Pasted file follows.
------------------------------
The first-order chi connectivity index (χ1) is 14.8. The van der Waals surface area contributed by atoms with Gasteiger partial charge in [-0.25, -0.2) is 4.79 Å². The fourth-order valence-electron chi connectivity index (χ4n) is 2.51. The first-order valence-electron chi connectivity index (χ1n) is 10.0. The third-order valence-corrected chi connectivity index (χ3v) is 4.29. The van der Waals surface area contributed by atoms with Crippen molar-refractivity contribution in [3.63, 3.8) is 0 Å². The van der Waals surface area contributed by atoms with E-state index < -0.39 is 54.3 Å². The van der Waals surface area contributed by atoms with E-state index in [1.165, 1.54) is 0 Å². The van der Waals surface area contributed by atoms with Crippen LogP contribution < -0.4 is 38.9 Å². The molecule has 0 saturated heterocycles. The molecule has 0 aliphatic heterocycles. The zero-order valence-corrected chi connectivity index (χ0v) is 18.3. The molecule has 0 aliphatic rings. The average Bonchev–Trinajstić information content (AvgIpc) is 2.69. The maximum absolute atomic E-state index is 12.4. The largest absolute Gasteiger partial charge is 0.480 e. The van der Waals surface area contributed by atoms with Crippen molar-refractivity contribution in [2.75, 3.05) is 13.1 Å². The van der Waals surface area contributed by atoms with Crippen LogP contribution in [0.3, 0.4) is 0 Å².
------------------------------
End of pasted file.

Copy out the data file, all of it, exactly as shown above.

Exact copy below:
The first-order chi connectivity index (χ1) is 14.8. The van der Waals surface area contributed by atoms with Gasteiger partial charge in [-0.25, -0.2) is 4.79 Å². The fourth-order valence-electron chi connectivity index (χ4n) is 2.51. The first-order valence-electron chi connectivity index (χ1n) is 10.0. The third-order valence-corrected chi connectivity index (χ3v) is 4.29. The van der Waals surface area contributed by atoms with Crippen molar-refractivity contribution in [3.63, 3.8) is 0 Å². The van der Waals surface area contributed by atoms with E-state index < -0.39 is 54.3 Å². The van der Waals surface area contributed by atoms with E-state index in [1.165, 1.54) is 0 Å². The van der Waals surface area contributed by atoms with Crippen LogP contribution < -0.4 is 38.9 Å². The molecule has 0 saturated heterocycles. The molecule has 0 aliphatic heterocycles. The zero-order valence-corrected chi connectivity index (χ0v) is 18.3. The molecule has 0 aliphatic rings. The average Bonchev–Trinajstić information content (AvgIpc) is 2.69. The maximum absolute atomic E-state index is 12.4. The largest absolute Gasteiger partial charge is 0.480 e. The van der Waals surface area contributed by atoms with Crippen molar-refractivity contribution in [2.75, 3.05) is 13.1 Å². The van der Waals surface area contributed by atoms with Crippen LogP contribution in [0.3, 0.4) is 0 Å².